i should be mopping the floor: How to Age Terra Cotta

Thursday, February 27, 2014

How to Age Terra Cotta

Below is a basic tutorial for how to age terra cotta. 
Perfect to give new pots a little character!

It's almost time to get started with spring planting! This is a fun way to give brand new terra cotta pots a bit of age and patina. They look like they've been sitting in the garden for ages! Check out the tutorial below>>>




Here's how my "new" ones look above, on my springtime mantel.
I found the topiaries on clearance for $4 each! Score!

Here's what you'll need for this>>> terra cotta pots {mine were only $1.25 each}, sand {probably cheaper ways of acquiring this, I just grabbed a bag at the craft store}, glue {I like Aleene's Original Tacky Glue}, craft paints {I like Anita's Acrylic in Foliage and White} , and sponge brushes. You'll also need sandpaper.


Water your glue down with a 1:1 ratio mixture. Then paint it liberally to your pot.


Working quickly while the glue/water is still wet, start sprinkling your sand all over the outside surface of the pot.


This is how they look all glued and sandy. Just FYI, this is a very messy project. You may want to work on them outside. 

Allow the pots to dry overnight.


After they've dried for 24 hoursish, you'll take sand paper {preferably adhered to a sanding block, or wrapped around a square of wood} and start knocking down the sand. It's about to get crazy messy. Keep sanding...and sanding...until the bulk of the sand has been knocked off or grinded into the surface of the pot. You'll want to keep a few bumpy areas here and there.


Next, water down both paint colors {again I used a 1:1 ratio of paint and water...although you could probably do a wee bit more water}. Alternate in applying the different colors to the surface randomly. You don't want allover coverage, just random spots.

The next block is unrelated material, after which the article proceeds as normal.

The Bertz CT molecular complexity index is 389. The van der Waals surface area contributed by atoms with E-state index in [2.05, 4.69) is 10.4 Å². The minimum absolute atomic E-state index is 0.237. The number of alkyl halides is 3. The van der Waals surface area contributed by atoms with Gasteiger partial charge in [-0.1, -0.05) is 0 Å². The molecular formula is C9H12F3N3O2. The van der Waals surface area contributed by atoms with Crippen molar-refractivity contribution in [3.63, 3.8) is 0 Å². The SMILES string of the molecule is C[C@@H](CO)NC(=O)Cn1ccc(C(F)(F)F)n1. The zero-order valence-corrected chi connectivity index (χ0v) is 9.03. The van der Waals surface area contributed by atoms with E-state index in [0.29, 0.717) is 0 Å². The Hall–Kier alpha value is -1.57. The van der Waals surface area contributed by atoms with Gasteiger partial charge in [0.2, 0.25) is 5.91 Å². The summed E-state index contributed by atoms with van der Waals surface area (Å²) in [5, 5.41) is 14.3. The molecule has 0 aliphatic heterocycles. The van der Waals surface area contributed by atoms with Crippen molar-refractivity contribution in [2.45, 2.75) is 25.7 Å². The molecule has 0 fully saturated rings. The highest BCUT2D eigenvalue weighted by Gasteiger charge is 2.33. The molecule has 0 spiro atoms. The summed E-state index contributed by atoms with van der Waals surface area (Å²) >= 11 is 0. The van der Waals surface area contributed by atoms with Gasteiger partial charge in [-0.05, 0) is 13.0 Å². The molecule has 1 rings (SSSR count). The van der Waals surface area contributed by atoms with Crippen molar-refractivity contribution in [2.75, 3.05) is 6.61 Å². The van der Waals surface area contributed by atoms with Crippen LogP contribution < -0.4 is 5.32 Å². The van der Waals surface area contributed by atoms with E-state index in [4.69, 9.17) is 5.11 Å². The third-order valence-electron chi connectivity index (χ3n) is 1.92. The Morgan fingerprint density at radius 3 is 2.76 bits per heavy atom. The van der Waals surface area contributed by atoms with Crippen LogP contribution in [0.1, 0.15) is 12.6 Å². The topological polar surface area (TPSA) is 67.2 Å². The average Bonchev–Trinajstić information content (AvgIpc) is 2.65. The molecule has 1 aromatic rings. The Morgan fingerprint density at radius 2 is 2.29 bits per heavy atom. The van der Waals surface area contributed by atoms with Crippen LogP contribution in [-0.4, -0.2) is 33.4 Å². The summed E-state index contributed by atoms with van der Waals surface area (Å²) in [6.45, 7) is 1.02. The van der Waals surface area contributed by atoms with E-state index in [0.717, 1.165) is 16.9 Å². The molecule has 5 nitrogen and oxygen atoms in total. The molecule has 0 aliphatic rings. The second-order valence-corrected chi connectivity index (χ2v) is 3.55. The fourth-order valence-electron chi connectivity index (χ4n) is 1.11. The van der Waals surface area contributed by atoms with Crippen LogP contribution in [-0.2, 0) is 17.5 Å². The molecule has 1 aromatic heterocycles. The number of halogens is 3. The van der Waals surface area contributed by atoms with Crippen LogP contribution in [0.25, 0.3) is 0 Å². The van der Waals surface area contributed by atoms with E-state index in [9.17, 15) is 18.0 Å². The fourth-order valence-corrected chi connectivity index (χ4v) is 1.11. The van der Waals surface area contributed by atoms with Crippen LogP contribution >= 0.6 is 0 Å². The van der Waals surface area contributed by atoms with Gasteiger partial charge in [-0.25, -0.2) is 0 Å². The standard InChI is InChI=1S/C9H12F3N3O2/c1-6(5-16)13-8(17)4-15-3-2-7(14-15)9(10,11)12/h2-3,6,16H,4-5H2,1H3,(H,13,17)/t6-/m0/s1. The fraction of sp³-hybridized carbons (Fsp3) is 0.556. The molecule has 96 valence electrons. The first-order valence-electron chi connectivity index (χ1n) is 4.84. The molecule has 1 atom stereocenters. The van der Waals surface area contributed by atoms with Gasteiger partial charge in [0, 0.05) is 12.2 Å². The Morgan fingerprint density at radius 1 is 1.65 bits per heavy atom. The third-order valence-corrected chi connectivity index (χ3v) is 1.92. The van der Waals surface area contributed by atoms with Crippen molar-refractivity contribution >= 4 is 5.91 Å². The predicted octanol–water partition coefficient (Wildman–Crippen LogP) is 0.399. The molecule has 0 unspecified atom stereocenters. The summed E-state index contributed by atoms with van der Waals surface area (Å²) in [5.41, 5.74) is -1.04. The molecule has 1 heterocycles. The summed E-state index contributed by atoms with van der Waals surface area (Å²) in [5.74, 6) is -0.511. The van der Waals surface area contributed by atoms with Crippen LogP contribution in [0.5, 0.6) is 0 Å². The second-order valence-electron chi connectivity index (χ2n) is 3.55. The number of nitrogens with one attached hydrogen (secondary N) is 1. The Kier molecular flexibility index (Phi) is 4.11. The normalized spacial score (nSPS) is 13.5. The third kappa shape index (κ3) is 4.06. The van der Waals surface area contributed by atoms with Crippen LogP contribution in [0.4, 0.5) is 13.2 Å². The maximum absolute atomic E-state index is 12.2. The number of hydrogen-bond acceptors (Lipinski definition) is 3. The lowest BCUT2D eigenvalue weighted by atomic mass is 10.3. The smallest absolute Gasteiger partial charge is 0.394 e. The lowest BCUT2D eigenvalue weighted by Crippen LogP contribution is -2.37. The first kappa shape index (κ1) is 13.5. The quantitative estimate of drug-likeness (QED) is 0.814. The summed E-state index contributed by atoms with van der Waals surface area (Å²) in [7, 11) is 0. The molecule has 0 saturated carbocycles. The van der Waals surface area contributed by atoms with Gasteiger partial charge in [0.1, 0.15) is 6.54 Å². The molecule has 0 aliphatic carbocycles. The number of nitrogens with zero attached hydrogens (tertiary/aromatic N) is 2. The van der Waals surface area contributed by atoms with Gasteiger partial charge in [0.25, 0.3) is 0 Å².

After playing around a bit, I found that if the paint was still a bit wet, the look was even more authentic. The more it dried, the less authentic it looked. It's sort of a fine line, I wouldn't sand if it's still sopping wet, but wait about ten to twenty minutes before you start the sanding again. You're essentially "smushing" the painted sand around, and taking off paint here and there. This is totally your preference on how aged you want it to look. You can use a sander if you like, but I found that my sanding block worked better for this. Try to sand off all brush strokes of paint that see overly obvious. Maintain a very random pattern as well. 


And there you go. The one on the top of the stack was the wettest when I sanded it again, and I like the way it turned out the best. If I were to do it again, I would work on them one at a time instead of all three at once. 

What do you think? Do you prefer an aged look to your terra cotta pots, too?











Neglect your chores like me and don't miss a thing:




8 comments:

  1. Great tutorial !!! Gotta try this.

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  2. Ooo love this! Going to try for spring.

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  3. Given how expensive pre-aged terracotta pots are, this is great! And they look awesome! Will have to try, once it gets a bit warmer that is... Thanks!

    -Elyse Ashley
    www.artsyologist.com

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  4. I love projects that turn new things 'old'- this looks like so much fun to do, too! And they would look great in my backyard! Thanks for linking up at Wednesday Whatsits!

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  5. OOOOHHHHH love it! Pinning for later yay!

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  6. I featured you on my blog at my first ever "Best of the Internet"! Head over and check it out! http://mommylikewhoa.com/2014/03/best-of-the-internet-volume-1/

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  7. Love this... I am featuring you tomorrow. Thank you so much for linking up with The Party Bunch! Desiree

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  8. I just bought new terra cotta planters for outside...I'm guessing that if I get a waterproof paint, then this kind of project will hold up on pots kept outside too? Love the look, for sure!
    --G
    http://gingerwroot.com

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